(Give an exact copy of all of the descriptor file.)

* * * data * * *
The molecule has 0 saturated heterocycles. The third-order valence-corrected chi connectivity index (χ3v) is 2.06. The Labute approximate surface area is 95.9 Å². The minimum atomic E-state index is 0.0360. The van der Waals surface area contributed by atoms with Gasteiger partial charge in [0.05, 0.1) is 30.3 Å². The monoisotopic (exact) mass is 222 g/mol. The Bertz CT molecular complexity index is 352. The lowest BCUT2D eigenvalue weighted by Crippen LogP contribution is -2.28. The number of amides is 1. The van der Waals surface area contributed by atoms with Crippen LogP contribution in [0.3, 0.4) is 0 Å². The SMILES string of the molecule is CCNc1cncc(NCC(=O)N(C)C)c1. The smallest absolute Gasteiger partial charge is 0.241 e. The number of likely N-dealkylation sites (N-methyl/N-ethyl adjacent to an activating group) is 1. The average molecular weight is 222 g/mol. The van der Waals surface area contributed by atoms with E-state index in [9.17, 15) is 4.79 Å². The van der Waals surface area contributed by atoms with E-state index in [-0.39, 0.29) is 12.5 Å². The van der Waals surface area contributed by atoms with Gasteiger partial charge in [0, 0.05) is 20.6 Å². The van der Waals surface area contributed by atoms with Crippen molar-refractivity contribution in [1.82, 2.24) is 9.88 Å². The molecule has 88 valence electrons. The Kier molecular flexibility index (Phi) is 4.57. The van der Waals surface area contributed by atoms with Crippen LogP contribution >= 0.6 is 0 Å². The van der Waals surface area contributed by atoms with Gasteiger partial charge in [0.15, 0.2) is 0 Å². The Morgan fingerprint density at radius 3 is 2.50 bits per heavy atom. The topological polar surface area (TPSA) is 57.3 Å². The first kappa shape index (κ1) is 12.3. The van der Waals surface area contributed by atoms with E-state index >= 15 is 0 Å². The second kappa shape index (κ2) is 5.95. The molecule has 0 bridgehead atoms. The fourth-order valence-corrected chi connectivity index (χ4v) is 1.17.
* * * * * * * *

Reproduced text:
The molecule has 0 saturated heterocycles. The third-order valence-corrected chi connectivity index (χ3v) is 2.06. The Labute approximate surface area is 95.9 Å². The minimum atomic E-state index is 0.0360. The van der Waals surface area contributed by atoms with Gasteiger partial charge in [0.05, 0.1) is 30.3 Å². The monoisotopic (exact) mass is 222 g/mol. The Bertz CT molecular complexity index is 352. The lowest BCUT2D eigenvalue weighted by Crippen LogP contribution is -2.28. The number of amides is 1. The van der Waals surface area contributed by atoms with Crippen LogP contribution in [0.3, 0.4) is 0 Å². The SMILES string of the molecule is CCNc1cncc(NCC(=O)N(C)C)c1. The smallest absolute Gasteiger partial charge is 0.241 e. The number of likely N-dealkylation sites (N-methyl/N-ethyl adjacent to an activating group) is 1. The average molecular weight is 222 g/mol. The van der Waals surface area contributed by atoms with E-state index in [9.17, 15) is 4.79 Å². The van der Waals surface area contributed by atoms with E-state index in [-0.39, 0.29) is 12.5 Å². The van der Waals surface area contributed by atoms with Gasteiger partial charge in [0, 0.05) is 20.6 Å². The van der Waals surface area contributed by atoms with Crippen molar-refractivity contribution in [1.82, 2.24) is 9.88 Å². The molecule has 88 valence electrons. The Kier molecular flexibility index (Phi) is 4.57. The van der Waals surface area contributed by atoms with Crippen LogP contribution >= 0.6 is 0 Å². The van der Waals surface area contributed by atoms with Gasteiger partial charge in [0.15, 0.2) is 0 Å². The Morgan fingerprint density at radius 3 is 2.50 bits per heavy atom. The topological polar surface area (TPSA) is 57.3 Å². The first kappa shape index (κ1) is 12.3. The van der Waals surface area contributed by atoms with E-state index >= 15 is 0 Å². The second kappa shape index (κ2) is 5.95. The molecule has 0 bridgehead atoms. The fourth-order valence-corrected chi connectivity index (χ4v) is 1.17.